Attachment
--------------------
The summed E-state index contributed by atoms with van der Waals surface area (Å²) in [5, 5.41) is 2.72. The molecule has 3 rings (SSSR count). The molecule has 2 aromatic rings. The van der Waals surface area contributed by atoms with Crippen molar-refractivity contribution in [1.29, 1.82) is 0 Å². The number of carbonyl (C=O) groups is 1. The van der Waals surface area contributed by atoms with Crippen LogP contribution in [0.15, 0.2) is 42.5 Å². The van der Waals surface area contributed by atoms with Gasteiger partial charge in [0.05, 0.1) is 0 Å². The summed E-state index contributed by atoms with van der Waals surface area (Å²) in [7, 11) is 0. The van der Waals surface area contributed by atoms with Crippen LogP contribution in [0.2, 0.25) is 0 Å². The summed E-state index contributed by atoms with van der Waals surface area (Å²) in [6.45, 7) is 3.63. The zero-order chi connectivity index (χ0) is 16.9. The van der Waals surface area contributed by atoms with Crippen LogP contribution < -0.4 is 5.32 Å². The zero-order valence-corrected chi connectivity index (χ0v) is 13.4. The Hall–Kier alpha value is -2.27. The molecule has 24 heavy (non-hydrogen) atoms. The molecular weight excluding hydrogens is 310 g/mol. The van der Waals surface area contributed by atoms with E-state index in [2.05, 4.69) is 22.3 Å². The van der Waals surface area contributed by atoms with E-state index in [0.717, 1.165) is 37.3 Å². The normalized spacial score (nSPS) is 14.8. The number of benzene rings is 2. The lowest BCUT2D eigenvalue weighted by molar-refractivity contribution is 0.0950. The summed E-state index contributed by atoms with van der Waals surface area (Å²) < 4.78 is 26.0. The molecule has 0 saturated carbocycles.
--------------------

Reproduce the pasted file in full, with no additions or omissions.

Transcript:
The summed E-state index contributed by atoms with van der Waals surface area (Å²) in [5, 5.41) is 2.72. The molecule has 3 rings (SSSR count). The molecule has 2 aromatic rings. The van der Waals surface area contributed by atoms with Crippen molar-refractivity contribution in [1.29, 1.82) is 0 Å². The number of carbonyl (C=O) groups is 1. The van der Waals surface area contributed by atoms with Crippen LogP contribution in [0.15, 0.2) is 42.5 Å². The van der Waals surface area contributed by atoms with Gasteiger partial charge in [0.05, 0.1) is 0 Å². The summed E-state index contributed by atoms with van der Waals surface area (Å²) in [7, 11) is 0. The van der Waals surface area contributed by atoms with Crippen LogP contribution in [0.2, 0.25) is 0 Å². The summed E-state index contributed by atoms with van der Waals surface area (Å²) in [6.45, 7) is 3.63. The zero-order chi connectivity index (χ0) is 16.9. The van der Waals surface area contributed by atoms with Crippen LogP contribution < -0.4 is 5.32 Å². The zero-order valence-corrected chi connectivity index (χ0v) is 13.4. The Hall–Kier alpha value is -2.27. The molecule has 24 heavy (non-hydrogen) atoms. The molecular weight excluding hydrogens is 310 g/mol. The van der Waals surface area contributed by atoms with E-state index in [2.05, 4.69) is 22.3 Å². The van der Waals surface area contributed by atoms with E-state index in [0.717, 1.165) is 37.3 Å². The normalized spacial score (nSPS) is 14.8. The number of benzene rings is 2. The lowest BCUT2D eigenvalue weighted by molar-refractivity contribution is 0.0950. The summed E-state index contributed by atoms with van der Waals surface area (Å²) < 4.78 is 26.0. The molecule has 0 saturated carbocycles.